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FEATURED: An Open Letter To National Security Minister Albert Kan Dapaah!!!...

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26.03.2019 Feature Article

Case Number 1957

...The republic of Ghana Vs the Church of God in the matter of Cedi depreciation
Case Number 1957

“Your honour, on 2 counts of misdemeanour, we the people, charge the church for being complicit in the matter of the depreciation of the Ghanaian Cedi”, said the deranged man whose frustration with Ghana’s deteriorating economics had given way to near insanity. Suffice to say that any such legal suit will fail to see the light of day, should anyone even contemplate it. Aside from the bizarre nature of the charge, facts of evidential value could hardly be adduced to support a plea for conviction.

The reason is simple - first, it’s almost impossible for anyone convinces a jury with such a seemingly illogical claim that religion has any correlation with currency valuation. Secondly, the avalanche of expert opinion that cites the finest economic theories to explain the Cedi’s gravitational behaviour, are hard to debunk, albeit same has barely been useful in driving public policy towards creating a sustainable export-led economy. Given this backdrop of policy failures, its not out of order to find new culprits to blame for currency volatility.

After all, what attributions have not been thrown out there in times past to explain the Cedi’s ‘Logoligi’ dance? Consider just three eminent persons: Archbishop Nicholas Duncan-Williams, Dr. M. Bawumia and Anita Desoso. Between Archbishop Duncans-Williams to Anita Desoso alone lay a spectrum of wild intellectual speculation that will befuddle any economist worth their salt. From the latter, came Dwarfonomics, a Nobel Prize-winning economic theory that suggested that currency depreciation is caused by 2-feet mythical figures with Ivy-league education in forex trading.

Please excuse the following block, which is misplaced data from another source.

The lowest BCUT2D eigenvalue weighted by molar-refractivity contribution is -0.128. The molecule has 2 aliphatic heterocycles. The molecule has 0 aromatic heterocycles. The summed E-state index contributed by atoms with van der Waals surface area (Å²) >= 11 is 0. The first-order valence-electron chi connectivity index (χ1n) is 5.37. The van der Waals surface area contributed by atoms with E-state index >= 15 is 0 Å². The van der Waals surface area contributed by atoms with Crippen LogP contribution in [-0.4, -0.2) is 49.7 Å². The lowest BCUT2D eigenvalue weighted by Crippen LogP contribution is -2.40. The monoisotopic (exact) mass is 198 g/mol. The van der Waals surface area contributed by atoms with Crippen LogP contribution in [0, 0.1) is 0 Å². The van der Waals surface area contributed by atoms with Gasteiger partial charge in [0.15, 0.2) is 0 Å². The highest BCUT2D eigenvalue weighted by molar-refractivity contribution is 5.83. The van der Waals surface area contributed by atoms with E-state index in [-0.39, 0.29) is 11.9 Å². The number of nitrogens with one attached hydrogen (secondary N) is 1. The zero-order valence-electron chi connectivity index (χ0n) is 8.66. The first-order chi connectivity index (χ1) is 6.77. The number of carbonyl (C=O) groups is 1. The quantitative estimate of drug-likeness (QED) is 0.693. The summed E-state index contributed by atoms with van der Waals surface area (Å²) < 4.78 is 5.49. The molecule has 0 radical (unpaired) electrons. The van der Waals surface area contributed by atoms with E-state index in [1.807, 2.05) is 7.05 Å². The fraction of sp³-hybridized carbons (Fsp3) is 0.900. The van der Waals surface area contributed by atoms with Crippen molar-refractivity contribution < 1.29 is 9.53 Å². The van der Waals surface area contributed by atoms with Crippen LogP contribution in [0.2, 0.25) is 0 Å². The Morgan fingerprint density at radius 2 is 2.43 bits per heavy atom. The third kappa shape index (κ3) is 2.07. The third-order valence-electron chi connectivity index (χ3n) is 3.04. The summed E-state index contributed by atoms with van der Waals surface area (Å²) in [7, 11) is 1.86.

Then came the venerable Archbishop, with pious prayers that had power to tamper market volatility and undo all fiscal indiscipline. Enter Bawumianomics; an economic theory that accounts for the role of Inspector-General of Police in arresting currencies on the street and locking them up with no constitutional recourse. And so I say ‘why not’, whilst we are at it, let’s charge new culprits, propound new theories and hope that the Cedi’s performance has little correlation with monetary policy, fiscal policy and external volatility.

After all, is it not fair to cite the church for fostering a mindset of dependence on the Divine for human needs so prosaic and so banal that a little self-belief and self-discipline could cure? After all, is it not just to blame the church for subliminally promoting consumerism in an economy that has greater marginal propensity to import than to export? Food, water, sanitation, jobs; an unending list of prayerful petitions that escape the lips of persons who should be producing what they need, and consuming what they produce, and exporting the surplus in order to strengthen the currency.

But what do we have – churches taking up occupancy in now vacant commercial properties along busy streets and within business districts. What do we see – churches have taken over media, controlling majority of Free-to-Air (FTA) channels on prime time Television, perpetuating laziness and dependence mindset among citizens of an import-dependent nation. And so why not, I charge the church. In fact, I charge religion - the new culprit, for being complicit in the Cedi’s depreciation. Oh I know my case is not strong enough but who cares? I know my theory is not sound, but who needs more theories? There has been enough theories from private sector, academia and Jubilee House. What is needed is an honest introspective assessment of our weak cultural predilections that supports the structural deficiencies underlying our economic model.

What we need is a body of creed that emphasizes values of simplicity, productivity and true spirituality. That should be the starting point for addressing currency depreciation.

Your honor, the prosecution rest.

Nkunimdini Asante-Antwi
Nkunimdini Asante-Antwi, © 2019

This author has authored 73 publications on Modern Ghana. Author column: NkunimdiniAsanteAntwi

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